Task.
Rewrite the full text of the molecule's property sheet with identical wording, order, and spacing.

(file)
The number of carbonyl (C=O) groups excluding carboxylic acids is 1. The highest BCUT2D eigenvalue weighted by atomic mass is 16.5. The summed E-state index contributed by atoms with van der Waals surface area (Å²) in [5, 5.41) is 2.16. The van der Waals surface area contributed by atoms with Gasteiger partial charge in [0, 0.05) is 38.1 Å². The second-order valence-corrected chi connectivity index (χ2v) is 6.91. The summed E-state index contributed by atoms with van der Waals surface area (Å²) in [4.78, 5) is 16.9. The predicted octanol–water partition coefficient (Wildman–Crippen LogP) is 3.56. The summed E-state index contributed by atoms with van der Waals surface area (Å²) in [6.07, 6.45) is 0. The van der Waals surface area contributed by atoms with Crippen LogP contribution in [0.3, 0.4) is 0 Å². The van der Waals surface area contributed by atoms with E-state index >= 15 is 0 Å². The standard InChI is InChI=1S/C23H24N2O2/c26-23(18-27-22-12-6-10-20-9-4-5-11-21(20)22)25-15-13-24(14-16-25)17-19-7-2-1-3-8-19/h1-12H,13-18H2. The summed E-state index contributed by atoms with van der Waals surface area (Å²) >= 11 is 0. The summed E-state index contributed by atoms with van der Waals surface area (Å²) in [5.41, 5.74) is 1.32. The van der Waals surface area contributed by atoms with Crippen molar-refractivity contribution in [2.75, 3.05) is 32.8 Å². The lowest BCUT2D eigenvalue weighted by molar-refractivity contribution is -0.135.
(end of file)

The number of carbonyl (C=O) groups excluding carboxylic acids is 1. The highest BCUT2D eigenvalue weighted by atomic mass is 16.5. The summed E-state index contributed by atoms with van der Waals surface area (Å²) in [5, 5.41) is 2.16. The van der Waals surface area contributed by atoms with Gasteiger partial charge in [0, 0.05) is 38.1 Å². The second-order valence-corrected chi connectivity index (χ2v) is 6.91. The summed E-state index contributed by atoms with van der Waals surface area (Å²) in [4.78, 5) is 16.9. The predicted octanol–water partition coefficient (Wildman–Crippen LogP) is 3.56. The summed E-state index contributed by atoms with van der Waals surface area (Å²) in [6.07, 6.45) is 0. The van der Waals surface area contributed by atoms with Crippen LogP contribution in [0.3, 0.4) is 0 Å². The van der Waals surface area contributed by atoms with E-state index >= 15 is 0 Å². The standard InChI is InChI=1S/C23H24N2O2/c26-23(18-27-22-12-6-10-20-9-4-5-11-21(20)22)25-15-13-24(14-16-25)17-19-7-2-1-3-8-19/h1-12H,13-18H2. The summed E-state index contributed by atoms with van der Waals surface area (Å²) >= 11 is 0. The summed E-state index contributed by atoms with van der Waals surface area (Å²) in [5.41, 5.74) is 1.32. The van der Waals surface area contributed by atoms with Crippen molar-refractivity contribution in [2.75, 3.05) is 32.8 Å². The lowest BCUT2D eigenvalue weighted by molar-refractivity contribution is -0.135.